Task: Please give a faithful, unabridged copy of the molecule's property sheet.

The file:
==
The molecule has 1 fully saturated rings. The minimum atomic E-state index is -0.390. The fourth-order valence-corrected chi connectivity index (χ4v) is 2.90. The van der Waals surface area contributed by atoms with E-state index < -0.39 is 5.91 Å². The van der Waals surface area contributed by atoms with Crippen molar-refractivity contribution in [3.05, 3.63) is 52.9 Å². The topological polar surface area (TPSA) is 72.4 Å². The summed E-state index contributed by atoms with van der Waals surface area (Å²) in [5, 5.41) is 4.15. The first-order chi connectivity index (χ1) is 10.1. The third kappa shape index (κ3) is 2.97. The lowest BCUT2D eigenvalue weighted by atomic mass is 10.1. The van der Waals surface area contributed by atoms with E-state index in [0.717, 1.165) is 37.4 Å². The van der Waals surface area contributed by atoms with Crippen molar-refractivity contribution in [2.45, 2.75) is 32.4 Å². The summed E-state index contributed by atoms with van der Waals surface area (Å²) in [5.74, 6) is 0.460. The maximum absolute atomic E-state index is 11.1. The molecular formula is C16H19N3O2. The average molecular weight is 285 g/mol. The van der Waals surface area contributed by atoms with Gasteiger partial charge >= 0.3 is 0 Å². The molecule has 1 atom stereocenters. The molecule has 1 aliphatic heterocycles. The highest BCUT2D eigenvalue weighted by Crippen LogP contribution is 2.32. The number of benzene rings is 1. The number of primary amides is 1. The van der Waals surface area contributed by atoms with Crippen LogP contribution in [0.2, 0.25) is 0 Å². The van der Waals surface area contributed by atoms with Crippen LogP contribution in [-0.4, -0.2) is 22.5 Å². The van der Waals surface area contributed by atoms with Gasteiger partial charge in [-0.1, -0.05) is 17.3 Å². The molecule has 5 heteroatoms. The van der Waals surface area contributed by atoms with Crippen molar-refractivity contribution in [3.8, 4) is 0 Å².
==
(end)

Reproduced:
The molecule has 1 fully saturated rings. The minimum atomic E-state index is -0.390. The fourth-order valence-corrected chi connectivity index (χ4v) is 2.90. The van der Waals surface area contributed by atoms with E-state index < -0.39 is 5.91 Å². The van der Waals surface area contributed by atoms with Crippen molar-refractivity contribution in [3.05, 3.63) is 52.9 Å². The topological polar surface area (TPSA) is 72.4 Å². The summed E-state index contributed by atoms with van der Waals surface area (Å²) in [5, 5.41) is 4.15. The first-order chi connectivity index (χ1) is 10.1. The third kappa shape index (κ3) is 2.97. The lowest BCUT2D eigenvalue weighted by atomic mass is 10.1. The van der Waals surface area contributed by atoms with E-state index in [0.717, 1.165) is 37.4 Å². The van der Waals surface area contributed by atoms with Crippen molar-refractivity contribution in [2.45, 2.75) is 32.4 Å². The summed E-state index contributed by atoms with van der Waals surface area (Å²) in [5.74, 6) is 0.460. The maximum absolute atomic E-state index is 11.1. The molecular formula is C16H19N3O2. The average molecular weight is 285 g/mol. The van der Waals surface area contributed by atoms with Gasteiger partial charge >= 0.3 is 0 Å². The molecule has 1 atom stereocenters. The molecule has 1 aliphatic heterocycles. The highest BCUT2D eigenvalue weighted by Crippen LogP contribution is 2.32. The number of benzene rings is 1. The number of primary amides is 1. The van der Waals surface area contributed by atoms with Crippen LogP contribution in [0.2, 0.25) is 0 Å². The van der Waals surface area contributed by atoms with Crippen LogP contribution in [-0.4, -0.2) is 22.5 Å². The van der Waals surface area contributed by atoms with Gasteiger partial charge in [-0.1, -0.05) is 17.3 Å². The molecule has 5 heteroatoms. The van der Waals surface area contributed by atoms with Crippen molar-refractivity contribution in [3.8, 4) is 0 Å².